What you might not realize is that many people downtown and other so-called " rich neighborhoods" that bought their homes or built them 20+ years ago we're considered very affordable and the upkeep took a lot of time, money and effort. Is only by living here so long that they have appreciated so much in value because of all the people moving here. So don't paint everyone in those areas with the same brush please!
—Debbie Ross via bendsource.com
Survey all residents? Why not open it up to the entire PNW? They have just as much of a right to 'weigh in' as a Bend resident living off empire... I mean surely their vacation monies are supporting the local economy... and thus the park. It's mostly their money contributing to the downtown economy and thus congestion. Wait. I got a better idea. We should poll the homeless. Surely they'd 'feel' less homeless being able to set up camp in the neighborhood and park. This is an ignorant editorial. Just about every urban area across the U.S. has some form of parking/permitting process. The neighborhood around the park being polled because they are most affected is pretty basic logic. Careful your ideology doesn't continue to infect reason. In regards to the comments about wealthy residents... so moronic — does owning a home worth the above average price of other homes in the area make someone wealthy? In relation to whom? In relation to what other neighborhoods in the area? Tetherow? I bet folks in Aubrey Butte are super envious of those Old Bend folks' houses with 30 years of deferred maintenance and crappy parking. The more I write the more I think this article was written by a 20 something angry child who got a ticket and still lives in their parents' house.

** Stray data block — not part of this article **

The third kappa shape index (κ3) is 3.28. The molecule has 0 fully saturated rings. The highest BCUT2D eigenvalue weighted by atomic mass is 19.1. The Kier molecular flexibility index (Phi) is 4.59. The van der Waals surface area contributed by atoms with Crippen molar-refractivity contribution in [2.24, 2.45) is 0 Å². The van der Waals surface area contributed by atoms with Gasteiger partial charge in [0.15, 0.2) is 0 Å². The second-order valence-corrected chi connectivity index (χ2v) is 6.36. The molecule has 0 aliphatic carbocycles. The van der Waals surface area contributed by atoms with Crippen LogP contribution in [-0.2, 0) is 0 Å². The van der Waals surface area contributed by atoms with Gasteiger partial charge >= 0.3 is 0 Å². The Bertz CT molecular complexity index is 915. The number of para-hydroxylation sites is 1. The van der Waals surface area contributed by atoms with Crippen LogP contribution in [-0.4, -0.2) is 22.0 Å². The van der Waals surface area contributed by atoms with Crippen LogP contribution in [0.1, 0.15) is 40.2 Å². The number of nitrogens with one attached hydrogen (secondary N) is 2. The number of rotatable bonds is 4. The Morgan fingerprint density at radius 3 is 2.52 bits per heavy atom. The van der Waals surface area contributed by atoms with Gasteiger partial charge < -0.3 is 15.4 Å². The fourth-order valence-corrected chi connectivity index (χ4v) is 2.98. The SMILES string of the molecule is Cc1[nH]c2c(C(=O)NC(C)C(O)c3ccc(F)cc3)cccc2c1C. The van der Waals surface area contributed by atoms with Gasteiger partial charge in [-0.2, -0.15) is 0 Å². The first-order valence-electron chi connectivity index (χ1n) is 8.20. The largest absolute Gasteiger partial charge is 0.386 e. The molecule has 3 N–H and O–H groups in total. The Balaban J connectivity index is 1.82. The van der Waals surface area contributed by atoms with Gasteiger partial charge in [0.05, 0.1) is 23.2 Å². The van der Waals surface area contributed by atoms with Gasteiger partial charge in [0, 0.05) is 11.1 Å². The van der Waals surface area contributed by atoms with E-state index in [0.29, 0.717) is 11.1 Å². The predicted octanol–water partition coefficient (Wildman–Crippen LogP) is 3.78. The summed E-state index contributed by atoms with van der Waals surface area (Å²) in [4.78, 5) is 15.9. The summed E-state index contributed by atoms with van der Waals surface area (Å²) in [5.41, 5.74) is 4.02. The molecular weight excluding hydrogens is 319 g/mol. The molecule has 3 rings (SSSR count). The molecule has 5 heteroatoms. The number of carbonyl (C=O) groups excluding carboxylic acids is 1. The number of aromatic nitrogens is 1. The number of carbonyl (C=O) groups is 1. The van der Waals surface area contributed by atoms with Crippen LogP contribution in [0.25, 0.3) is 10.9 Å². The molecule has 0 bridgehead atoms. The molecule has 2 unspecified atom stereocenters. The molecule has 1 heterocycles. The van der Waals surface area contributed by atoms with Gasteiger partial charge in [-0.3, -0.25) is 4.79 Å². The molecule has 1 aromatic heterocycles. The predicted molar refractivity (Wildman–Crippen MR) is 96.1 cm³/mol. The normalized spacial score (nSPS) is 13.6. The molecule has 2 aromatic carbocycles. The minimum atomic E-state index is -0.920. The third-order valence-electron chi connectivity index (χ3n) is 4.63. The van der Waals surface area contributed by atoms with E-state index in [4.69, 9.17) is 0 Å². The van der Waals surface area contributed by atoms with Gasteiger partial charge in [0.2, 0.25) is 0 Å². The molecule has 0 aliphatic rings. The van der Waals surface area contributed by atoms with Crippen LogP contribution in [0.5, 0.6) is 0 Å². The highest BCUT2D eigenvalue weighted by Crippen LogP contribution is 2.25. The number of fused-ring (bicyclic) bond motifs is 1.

—Joshua Hesseltine via bendsource.com
DA's office, Bend PD need to be on the same page. Opinion, 8/5I am lukewarm on DA Hummel and Chief Krantz for similar reasons. I get that Bend is not the small town I moved to in 1972 and recently returned to after 15 years away. I came from a similar sized town in Idaho that is far more diverse in population and has a different set of problems. Homelessness is at the top of the list in our problems but it is really a symptom of the economy 'We" have built. I do not think that Bend can bring or is interested in many of those "Middle" jobs I hear about. The gentrification seems to be gaining speed.
—Chuck Jay via facebook.com
Emerson's Cleared. Now What? News, 8/5@The Source Weekly, please note that using terms "clearing" and "sweep" denotes things which are thrown away. Human beings were evicted and their personal belongings were swept away. There is a process in Oregon for removing humans and their belongings from property and the notices utilized to inform the public and the campers of removal are Eviction Notices. I mention this because all human beings have basic rights. When you don't use the word "evict" when referring to human beings and replace it with "clean" or "sweep," you've taken away basic human rights and trained the public to think of human beings without housing as trash. We then arrive at the question of evicting people during a pandemic when there has been a moratorium on evictions, whether or not processes were followed properly, and what we can learn going forward to ensure basic human rights and human dignity are addressed.
—Kathleen Creel Leppert, via facebook.com
Letter of the Week:Kathleen: Thanks for the food for thought and for the lesson learned. Come on by for your gift card to Palate!